Directed by Jordan Galland
Ava is recovering from demonic possession. With no memory of the past month, she must attend a Spirit Possessions Anonymous support group to figure out what happened. Ava's life was hijacked by a demon, now it's time to get it back.
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★★★½ review by Daniel Rodriguez on Letterboxd
What a surprise! I had little to no expectations for Ava's Possessions and it turned out to be an incredibly fun and stylish horror comedy about possession. I'm a sucker for neon lighting and synth scores, so this was straight up my alley. The plot revolves around Ava, a girl who has to deal with the aftermath of being possessed. The ending is the weakest part of it though, quite confusing and one of the least interesting ways it could have followed. It's a strong candidate for 2016's top horror list, nonetheless.
★★★★★ review by there is no howie only zuul on Letterboxd
it's lit!!!! cinematography on point. lighting CHECK! dutch angles WHATS UP?! fashion department KILL ME!! acting SORT OF!!! this movie was cute and edgy and super inspiring, it was unlike any film ive ever seen in a while and i highly recommend it for a bit of silly horror that isnt really scary. super good. watch it.
★★★½ review by Jack_Dracula on Letterboxd
Ava's Possessions is a really great example of a meta horror concept done in a completely grounded manner. Do you ever wonder what possessed girls in movies do after their exorcisms? If so, then this is a movie for you. Production values are pretty mid range, but it doesn't keep this from being a must watch for horror fans, especially if you are into possession movies. I personally have gotten pretty jaded with the possession sub-genre, but this movie does not adhere to any of the cliches that ruin these films. Three and a half demon summoning necklaces out of five.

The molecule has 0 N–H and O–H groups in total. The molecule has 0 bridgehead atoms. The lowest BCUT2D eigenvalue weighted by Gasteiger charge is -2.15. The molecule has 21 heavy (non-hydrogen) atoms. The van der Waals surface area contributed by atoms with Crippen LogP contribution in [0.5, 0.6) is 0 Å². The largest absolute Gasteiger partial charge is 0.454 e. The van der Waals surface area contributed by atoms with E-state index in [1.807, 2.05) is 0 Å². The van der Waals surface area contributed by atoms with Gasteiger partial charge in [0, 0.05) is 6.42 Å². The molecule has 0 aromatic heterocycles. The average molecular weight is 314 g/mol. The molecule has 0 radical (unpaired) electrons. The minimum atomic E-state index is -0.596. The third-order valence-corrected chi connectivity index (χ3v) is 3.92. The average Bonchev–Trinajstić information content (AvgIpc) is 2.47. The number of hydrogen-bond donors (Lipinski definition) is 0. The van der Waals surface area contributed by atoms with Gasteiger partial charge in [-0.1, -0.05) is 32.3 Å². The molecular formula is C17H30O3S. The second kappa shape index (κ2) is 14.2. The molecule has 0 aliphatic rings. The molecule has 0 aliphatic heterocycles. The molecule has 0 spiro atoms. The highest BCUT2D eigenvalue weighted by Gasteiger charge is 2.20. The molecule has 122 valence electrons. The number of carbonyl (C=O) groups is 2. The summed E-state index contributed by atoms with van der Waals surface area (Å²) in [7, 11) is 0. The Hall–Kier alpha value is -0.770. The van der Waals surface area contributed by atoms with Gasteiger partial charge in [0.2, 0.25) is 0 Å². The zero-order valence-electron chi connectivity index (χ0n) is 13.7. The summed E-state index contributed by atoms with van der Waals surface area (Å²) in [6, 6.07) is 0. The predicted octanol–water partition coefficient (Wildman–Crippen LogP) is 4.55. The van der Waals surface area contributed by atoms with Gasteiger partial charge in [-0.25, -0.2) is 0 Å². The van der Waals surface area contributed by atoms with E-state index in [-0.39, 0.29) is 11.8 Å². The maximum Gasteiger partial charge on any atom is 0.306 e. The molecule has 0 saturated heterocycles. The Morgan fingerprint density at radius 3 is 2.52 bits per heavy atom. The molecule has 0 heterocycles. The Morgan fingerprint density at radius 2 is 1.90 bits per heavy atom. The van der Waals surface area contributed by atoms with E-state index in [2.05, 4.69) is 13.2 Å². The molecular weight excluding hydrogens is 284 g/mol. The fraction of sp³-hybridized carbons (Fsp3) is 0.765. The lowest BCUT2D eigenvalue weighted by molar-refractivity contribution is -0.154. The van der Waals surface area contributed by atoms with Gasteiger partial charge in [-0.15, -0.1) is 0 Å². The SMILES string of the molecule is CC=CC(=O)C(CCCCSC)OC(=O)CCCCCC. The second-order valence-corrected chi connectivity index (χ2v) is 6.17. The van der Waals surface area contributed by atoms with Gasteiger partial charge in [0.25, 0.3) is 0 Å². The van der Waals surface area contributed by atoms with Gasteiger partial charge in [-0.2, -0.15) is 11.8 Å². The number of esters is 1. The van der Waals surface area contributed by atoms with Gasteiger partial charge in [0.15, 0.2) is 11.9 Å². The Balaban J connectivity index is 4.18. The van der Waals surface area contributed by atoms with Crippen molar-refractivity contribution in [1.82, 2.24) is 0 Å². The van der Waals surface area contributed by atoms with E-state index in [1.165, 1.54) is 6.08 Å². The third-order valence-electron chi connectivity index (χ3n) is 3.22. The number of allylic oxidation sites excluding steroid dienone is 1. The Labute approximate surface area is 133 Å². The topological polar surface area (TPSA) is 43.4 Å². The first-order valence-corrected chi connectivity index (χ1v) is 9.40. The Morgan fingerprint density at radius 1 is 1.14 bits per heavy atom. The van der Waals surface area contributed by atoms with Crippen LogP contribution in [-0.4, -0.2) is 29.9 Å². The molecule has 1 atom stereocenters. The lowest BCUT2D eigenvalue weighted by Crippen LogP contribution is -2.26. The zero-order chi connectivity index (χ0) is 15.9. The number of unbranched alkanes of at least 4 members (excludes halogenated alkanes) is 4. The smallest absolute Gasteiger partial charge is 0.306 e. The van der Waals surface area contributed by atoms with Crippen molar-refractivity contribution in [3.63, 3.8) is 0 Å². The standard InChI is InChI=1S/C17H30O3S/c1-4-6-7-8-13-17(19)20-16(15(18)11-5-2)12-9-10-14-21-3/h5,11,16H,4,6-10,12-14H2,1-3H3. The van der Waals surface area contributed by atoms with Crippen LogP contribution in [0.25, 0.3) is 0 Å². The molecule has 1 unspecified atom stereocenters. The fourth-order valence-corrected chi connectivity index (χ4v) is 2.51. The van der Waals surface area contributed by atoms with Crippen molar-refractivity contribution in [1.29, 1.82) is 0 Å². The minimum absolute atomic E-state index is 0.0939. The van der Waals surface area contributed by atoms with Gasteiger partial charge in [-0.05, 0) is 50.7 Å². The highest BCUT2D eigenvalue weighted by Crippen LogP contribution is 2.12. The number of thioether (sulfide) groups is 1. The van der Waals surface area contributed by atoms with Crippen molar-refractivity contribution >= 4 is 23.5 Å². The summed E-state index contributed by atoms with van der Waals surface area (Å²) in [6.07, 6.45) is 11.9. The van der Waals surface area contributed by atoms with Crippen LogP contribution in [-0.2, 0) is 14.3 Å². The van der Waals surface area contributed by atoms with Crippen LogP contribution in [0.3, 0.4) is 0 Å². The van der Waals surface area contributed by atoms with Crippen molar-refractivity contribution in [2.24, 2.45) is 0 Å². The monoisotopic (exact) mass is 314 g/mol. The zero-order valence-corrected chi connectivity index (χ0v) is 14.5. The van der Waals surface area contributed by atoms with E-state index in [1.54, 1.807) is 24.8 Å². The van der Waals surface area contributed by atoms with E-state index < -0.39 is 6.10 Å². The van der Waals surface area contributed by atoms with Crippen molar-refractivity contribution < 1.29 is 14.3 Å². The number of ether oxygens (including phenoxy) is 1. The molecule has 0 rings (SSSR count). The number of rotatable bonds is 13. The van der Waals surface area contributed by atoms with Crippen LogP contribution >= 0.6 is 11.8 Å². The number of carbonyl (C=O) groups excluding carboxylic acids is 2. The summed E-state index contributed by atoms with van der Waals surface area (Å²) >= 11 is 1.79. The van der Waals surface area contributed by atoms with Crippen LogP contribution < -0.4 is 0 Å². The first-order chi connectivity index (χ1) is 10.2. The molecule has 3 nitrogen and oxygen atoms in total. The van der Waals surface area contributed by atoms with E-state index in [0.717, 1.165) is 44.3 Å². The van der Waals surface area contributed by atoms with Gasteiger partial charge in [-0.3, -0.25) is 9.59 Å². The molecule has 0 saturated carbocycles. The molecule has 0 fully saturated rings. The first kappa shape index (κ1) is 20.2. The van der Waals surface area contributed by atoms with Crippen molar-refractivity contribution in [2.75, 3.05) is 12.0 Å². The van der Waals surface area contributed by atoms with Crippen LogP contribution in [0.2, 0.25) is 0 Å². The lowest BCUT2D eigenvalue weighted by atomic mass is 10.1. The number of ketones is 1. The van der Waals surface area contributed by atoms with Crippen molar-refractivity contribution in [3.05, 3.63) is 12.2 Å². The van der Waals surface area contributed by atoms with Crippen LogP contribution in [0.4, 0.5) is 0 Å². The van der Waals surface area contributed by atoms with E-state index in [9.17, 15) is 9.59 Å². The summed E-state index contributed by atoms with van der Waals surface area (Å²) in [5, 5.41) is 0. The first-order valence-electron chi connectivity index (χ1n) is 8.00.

★★★★ review by Obfuscation on Letterboxd
A neon laced, supernatural neo-noir where it takes the ideology of "idle hands are the Devil's workshop", to turn it into a new mantra: Idle souls are demons domains.
Apathetic, affluent 20-somethings seem to occupy this branch of demonic possession more than most. Lethargy within the "Millennials" as they drift through their easy going lives, dropping relationships, disconnected w/family, & not wanting to pursue further in their very sturdy careers. The possessions seem to take hold & leech off of the most dire of instincts. The next literal high in a life presented as notoriously deadpan, where if you wind up dead the next day, you may be ok w/it, b/c it didn't require any effort whatsoever.
I love how befuddling it all tends to be. True blue Noir status. Not opting for one truth, but more of an asymmetrical reality. (key in on how numerous scenes were filmed from an obtuse angle) How it can incorporate a "belief" of demons/angels, various religious tropes w/o ever diving into the subjects on a deeper level like there may actually be a Heaven or a Hell. It adapts to one wild fantasmic attribute, while not giving up its overt nihilistic outlook.
Did I predict a dame-led, neo-noir built on a world where possessions occur semi-frequently would be something I need in my life? Not at all. Sure glad this came around to open my eyes that it totally is. For the pessimist in us all, here's to joyous deception & a darker future. It may be closer than you know.
★★★★½ review by linny nowlin on Letterboxd
can you say "inspired" ? because that's what i am after watching this movie.
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